Running a Tournament: ANUCON2011 part 3 – Advertising

All photos from

So, a bit later than I hoped, but here (finally) is the part 3 of my rants about running ANUCON2011, following on from parts 1 and 2 from a few weeks ago.

This week, I’ll be blathering on about advertising for a tournament – this won’t be very long, because it’ll really be a list of places where I’ve advertised ANUCON…

White Dwarf

Since GW nicely provides a monthy magazine about their hobby, and an events section to advertise in it for free, why not? Unfortunately, due to publishing and printing times, you need to have submit your event details three to four months in advance, which can cause problems if you haven’t managed to finalise the date, location, or anything else about the tournament. Still, since it’s free, you may as well try – worst case you can always put in tentative dates (like I did for ANUCON2011).

Games Workshop Site

This comes free with the White Dwarf ad – GW has an events section on their website as well. This one’s a little easier to deal with since they can just update it whenever.

Advertising is kind of like Hydra Heads - the more you have, the better.


This one’s a little tricky, and can either have big payoffs or not much at all. For example, advertising on the ANU Wargaming Society’s club forum isn’t really that great – a) not many people read it, and b) the people who do read it will hear about the tournament at the club anyway. On the other hand, WargamerAU has a large readership, including people from interstate, who probably wouldn’t hear about the tournament if you didn’t post on there. Again, there’s not much effort involved here, so you might as well do it if you can.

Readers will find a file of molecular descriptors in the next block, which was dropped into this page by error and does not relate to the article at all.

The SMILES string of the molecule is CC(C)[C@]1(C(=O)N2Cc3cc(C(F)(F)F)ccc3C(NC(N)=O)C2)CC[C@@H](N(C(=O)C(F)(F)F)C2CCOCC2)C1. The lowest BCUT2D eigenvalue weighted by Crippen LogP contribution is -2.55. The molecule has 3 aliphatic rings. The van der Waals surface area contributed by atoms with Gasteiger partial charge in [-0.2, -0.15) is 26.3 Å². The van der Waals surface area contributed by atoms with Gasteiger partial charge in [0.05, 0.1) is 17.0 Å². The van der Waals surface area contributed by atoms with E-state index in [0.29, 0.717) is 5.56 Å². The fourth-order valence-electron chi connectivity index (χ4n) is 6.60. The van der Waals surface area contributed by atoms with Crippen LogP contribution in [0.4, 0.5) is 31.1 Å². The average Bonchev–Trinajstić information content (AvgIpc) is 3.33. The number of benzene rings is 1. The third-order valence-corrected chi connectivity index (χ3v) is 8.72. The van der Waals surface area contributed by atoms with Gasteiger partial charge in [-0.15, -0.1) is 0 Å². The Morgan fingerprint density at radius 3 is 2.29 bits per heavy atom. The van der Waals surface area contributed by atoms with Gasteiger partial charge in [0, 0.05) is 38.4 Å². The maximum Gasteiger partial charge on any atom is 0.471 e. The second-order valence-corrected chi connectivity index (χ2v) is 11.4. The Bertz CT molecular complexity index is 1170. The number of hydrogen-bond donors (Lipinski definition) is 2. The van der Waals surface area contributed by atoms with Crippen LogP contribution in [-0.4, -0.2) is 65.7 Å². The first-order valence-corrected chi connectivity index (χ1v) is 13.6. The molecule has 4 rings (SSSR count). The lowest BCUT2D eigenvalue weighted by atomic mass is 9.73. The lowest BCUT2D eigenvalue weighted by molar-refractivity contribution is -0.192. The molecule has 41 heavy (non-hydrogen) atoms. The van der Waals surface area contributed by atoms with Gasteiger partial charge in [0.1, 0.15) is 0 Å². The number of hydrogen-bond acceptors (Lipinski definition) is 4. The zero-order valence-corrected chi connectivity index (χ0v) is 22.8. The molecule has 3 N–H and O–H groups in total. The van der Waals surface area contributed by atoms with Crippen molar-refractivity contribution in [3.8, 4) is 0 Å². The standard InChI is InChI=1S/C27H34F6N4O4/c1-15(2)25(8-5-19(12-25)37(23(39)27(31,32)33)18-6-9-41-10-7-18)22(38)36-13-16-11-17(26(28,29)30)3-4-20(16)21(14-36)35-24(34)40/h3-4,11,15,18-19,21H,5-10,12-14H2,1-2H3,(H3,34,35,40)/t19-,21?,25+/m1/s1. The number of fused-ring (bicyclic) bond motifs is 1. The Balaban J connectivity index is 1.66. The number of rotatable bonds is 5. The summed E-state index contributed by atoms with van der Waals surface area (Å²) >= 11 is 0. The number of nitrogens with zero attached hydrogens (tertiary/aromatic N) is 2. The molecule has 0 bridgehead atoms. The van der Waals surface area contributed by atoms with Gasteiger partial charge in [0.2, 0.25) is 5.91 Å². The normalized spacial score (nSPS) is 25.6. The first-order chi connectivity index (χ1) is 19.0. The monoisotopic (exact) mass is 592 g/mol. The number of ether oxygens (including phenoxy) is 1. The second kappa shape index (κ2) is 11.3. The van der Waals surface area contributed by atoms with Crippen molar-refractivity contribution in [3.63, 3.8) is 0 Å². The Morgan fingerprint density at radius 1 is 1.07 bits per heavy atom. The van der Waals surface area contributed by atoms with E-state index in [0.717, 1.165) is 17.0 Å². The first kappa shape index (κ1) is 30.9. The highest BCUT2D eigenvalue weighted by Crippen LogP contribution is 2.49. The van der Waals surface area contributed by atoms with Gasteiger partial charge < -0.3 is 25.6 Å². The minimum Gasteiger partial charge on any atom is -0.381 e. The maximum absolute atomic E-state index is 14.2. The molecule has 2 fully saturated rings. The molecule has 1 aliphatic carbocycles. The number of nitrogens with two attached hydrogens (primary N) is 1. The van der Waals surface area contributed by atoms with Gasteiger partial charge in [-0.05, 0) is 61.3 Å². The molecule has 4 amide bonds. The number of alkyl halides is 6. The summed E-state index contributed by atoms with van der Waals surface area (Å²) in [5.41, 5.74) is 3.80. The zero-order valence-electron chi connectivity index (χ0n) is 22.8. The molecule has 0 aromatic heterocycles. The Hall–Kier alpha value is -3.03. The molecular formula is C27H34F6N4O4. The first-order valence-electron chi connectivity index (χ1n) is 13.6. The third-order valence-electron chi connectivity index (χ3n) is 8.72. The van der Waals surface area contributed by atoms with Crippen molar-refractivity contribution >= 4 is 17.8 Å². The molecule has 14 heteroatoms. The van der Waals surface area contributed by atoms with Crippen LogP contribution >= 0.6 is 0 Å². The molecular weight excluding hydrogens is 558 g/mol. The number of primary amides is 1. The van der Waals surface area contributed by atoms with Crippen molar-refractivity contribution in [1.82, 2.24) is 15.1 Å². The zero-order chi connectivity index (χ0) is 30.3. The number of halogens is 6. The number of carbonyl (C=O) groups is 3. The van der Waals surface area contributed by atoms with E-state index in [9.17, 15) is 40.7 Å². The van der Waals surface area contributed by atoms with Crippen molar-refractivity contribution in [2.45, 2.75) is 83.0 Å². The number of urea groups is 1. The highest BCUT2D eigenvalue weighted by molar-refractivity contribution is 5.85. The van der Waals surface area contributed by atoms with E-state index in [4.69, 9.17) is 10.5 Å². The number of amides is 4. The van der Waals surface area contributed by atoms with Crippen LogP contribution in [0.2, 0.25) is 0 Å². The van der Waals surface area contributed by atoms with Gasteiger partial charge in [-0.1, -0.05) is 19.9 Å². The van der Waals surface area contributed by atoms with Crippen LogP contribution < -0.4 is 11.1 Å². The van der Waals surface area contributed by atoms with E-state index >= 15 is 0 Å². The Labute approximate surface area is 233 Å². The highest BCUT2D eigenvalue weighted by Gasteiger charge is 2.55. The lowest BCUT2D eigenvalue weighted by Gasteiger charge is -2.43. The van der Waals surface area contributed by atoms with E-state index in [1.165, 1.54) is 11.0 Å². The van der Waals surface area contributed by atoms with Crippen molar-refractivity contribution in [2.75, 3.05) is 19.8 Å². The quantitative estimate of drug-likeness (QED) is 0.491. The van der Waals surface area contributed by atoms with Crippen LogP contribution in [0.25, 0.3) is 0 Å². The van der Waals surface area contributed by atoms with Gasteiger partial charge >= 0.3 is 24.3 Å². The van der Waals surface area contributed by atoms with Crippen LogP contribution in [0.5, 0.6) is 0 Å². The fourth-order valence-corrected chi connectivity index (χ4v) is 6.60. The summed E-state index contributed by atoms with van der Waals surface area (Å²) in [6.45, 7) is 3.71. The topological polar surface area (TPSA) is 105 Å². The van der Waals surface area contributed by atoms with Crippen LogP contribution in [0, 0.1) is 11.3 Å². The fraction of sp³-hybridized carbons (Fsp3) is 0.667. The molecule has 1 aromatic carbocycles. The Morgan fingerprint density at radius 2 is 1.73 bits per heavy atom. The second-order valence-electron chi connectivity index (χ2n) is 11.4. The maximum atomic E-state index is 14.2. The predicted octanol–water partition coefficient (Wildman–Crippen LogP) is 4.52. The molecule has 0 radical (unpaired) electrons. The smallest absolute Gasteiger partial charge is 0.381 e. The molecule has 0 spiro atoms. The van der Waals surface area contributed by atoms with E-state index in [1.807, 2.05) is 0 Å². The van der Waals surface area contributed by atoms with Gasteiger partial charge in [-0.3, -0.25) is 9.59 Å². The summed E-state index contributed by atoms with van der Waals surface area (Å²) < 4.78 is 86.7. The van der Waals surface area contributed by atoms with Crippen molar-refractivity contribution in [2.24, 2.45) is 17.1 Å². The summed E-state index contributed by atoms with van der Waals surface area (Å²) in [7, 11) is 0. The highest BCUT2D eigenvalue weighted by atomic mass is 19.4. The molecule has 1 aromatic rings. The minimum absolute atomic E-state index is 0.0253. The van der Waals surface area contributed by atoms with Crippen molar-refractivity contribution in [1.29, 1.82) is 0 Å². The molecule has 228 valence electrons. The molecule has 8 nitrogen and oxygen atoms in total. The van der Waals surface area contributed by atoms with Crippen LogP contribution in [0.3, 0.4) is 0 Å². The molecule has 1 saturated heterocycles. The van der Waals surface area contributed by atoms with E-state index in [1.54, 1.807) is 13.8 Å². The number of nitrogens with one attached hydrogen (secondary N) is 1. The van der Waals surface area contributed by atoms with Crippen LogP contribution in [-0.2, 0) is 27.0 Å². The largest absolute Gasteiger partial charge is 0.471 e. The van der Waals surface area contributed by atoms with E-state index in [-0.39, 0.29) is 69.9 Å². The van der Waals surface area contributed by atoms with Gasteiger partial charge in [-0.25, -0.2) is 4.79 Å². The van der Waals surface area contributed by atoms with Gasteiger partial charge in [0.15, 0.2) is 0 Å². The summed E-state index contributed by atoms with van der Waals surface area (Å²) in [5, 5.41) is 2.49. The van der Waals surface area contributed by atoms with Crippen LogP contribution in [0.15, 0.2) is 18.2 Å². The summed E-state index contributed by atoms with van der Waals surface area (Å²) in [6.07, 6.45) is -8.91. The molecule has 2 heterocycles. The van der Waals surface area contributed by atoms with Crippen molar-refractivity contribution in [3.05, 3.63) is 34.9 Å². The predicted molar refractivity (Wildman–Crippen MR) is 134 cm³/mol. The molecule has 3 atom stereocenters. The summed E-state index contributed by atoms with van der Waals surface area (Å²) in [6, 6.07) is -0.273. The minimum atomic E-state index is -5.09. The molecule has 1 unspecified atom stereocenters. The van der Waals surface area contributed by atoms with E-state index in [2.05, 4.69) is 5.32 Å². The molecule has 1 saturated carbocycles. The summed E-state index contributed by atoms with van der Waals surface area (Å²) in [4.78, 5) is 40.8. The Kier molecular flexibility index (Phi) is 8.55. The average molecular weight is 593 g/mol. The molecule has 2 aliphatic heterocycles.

The only reason I list this one is because due to the ANU WGS forums, we have a whole bunch of people registered (including people who don’t normally turn up to gaming nights) and know their email addresses – so we can send out an email to everyone who has ever been involved with the ANU WGS in any way. Bonus! Normally this wouldn’t be much of an option, although emailing people who have previously attended the tournament might be possible (speaking of which, I should probably do that sometime soon…).

Hobby shops / GW stores

Posters and flyers in local hobby shops and GW stores is the last method I use. I’m not sure how successful this normally is, considering the effort involved of printing and actually driving out to the stores to drop them off. This year I’m planning on asking people how they found out about the tournament, to see if putting posters and flyers up is worth the time or not for future tournaments.


Leave a Reply

Your email address will not be published. Required fields are marked *